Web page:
Businessman fined for late paperwork

Failing to produce documents required by the Department of Labour and Pensions cost a businessman $700 last week.

Luis Farez-Benavidez, trading as Bananas Restaurant and Bar, pleaded guilty to failing to comply when required to produce documents no later than Aug. 12, 2015.

Crown counsel Candia James said the documents sought involved information such as pension and health insurance for staff.

She added that several time extensions were given but the information had not been provided by a final deadline.

Defense attorney John Furniss told Magistrate Valdis Foldats that the required papers had now been submitted.

He explained that Mr. Farez-Benavidez was the owner of the premises and the business, but the business was leased. Mr. Furniss told the court that the man running the bar had provided the information, but he took it to the wrong place.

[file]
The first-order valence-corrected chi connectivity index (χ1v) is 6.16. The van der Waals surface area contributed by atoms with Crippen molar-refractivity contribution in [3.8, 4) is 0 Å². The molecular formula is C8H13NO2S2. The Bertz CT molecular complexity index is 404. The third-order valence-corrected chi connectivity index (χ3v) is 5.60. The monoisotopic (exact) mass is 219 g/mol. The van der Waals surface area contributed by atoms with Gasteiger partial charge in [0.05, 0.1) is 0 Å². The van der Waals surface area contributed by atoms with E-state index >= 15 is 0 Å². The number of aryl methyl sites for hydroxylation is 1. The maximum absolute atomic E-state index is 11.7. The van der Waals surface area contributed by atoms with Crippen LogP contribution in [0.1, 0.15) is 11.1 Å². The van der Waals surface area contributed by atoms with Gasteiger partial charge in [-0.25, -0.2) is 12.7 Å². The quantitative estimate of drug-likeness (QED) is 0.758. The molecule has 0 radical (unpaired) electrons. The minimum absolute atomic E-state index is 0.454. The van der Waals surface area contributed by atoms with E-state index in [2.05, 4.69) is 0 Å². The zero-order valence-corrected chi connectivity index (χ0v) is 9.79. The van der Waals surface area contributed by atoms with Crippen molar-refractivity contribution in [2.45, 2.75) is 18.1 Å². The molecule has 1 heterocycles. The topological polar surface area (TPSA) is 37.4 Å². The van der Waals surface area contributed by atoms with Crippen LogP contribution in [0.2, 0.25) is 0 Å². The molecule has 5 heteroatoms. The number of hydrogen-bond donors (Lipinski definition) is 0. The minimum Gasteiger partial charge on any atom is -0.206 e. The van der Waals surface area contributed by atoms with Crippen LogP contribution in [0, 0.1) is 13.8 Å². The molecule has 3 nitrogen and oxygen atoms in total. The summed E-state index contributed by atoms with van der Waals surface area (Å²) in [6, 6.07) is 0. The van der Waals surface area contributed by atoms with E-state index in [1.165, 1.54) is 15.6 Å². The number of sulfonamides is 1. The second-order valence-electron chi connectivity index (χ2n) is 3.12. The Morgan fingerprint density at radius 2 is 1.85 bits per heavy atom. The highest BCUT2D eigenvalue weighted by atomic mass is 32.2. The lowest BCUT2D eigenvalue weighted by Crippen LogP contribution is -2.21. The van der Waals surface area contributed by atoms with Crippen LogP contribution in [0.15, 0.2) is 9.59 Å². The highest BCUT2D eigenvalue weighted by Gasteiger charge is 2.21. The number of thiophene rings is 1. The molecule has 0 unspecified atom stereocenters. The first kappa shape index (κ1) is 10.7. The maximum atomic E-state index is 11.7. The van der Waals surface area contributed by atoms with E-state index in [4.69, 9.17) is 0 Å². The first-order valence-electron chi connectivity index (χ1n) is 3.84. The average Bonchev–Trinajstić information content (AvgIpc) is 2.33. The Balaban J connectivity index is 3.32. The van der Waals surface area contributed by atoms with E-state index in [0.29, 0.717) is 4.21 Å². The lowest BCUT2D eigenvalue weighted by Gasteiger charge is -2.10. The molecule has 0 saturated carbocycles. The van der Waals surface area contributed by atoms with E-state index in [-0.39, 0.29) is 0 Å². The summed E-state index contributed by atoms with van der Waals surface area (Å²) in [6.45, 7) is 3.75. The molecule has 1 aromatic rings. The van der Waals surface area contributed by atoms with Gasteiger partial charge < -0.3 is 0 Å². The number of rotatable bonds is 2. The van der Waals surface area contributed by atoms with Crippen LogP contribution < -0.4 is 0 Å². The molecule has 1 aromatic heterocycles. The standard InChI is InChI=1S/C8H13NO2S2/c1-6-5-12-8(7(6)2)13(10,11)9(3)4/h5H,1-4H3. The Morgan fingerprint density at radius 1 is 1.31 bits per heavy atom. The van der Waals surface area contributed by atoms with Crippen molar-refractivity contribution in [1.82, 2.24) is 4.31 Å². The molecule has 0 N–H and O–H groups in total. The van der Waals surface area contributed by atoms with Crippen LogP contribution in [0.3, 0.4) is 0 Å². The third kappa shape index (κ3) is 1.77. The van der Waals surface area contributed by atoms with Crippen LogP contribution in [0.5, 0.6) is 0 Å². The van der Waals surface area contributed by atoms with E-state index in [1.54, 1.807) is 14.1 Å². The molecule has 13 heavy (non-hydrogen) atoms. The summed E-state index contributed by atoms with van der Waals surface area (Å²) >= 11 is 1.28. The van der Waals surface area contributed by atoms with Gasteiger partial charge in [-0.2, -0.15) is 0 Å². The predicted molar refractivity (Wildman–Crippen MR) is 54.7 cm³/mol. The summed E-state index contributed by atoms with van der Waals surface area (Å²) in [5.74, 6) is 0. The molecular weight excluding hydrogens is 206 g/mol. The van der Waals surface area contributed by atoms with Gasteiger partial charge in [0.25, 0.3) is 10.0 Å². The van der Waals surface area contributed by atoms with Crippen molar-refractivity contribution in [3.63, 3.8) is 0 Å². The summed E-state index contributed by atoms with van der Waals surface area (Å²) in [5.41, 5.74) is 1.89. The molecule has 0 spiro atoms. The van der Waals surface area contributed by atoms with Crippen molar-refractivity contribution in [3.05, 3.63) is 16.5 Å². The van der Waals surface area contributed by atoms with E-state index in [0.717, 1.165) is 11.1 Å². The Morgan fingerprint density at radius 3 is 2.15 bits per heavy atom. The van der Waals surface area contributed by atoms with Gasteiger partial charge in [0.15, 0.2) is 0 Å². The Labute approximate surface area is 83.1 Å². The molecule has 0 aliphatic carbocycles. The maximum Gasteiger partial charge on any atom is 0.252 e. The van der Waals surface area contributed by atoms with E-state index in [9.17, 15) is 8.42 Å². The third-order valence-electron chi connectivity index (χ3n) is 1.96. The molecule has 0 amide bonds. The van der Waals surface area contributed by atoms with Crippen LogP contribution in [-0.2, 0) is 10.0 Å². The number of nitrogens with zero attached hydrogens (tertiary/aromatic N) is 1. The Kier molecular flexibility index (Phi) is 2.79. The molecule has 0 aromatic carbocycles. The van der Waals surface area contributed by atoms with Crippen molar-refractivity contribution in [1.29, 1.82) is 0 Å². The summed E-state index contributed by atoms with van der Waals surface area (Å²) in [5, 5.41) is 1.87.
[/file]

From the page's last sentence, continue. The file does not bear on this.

The attorney said he himself obtained a list of all the documents required; he gave the list to his client, who in turn got all of the documents together.

“He has now explained to the tenant what is required in the future,” Mr. Furniss assured the court.

The magistrate pointed out that the Labour and Pensions Department was trying to regulate matters under the law to make sure employees were being treated fairly. “When documents are not submitted, they can’t do their job efficiently,” he said.

“I have to send a message that employers cannot hold up the work of the department,” the magistrate declared.

He noted that the maximum fine is $2,500. This offense was not the worst, so instead of imposing a fine of $1,000, he discounted that sum to $700 because of the guilty plea.




  1. How can Government Departments be expected to enforce and do their job, and they did their job professionally, then the Judge gives more than 2/3 discount from the maximum fine because of his guilty plead in court , but violated the Department laws and demand why he ended up in front of the Judge .

  2. Do we have double standards here?. What about the inordinate delays in almost every Government department in responding to FOI requests. The regulation provide for a maximum response time, which is often exceeded by many months.


Comments are closed.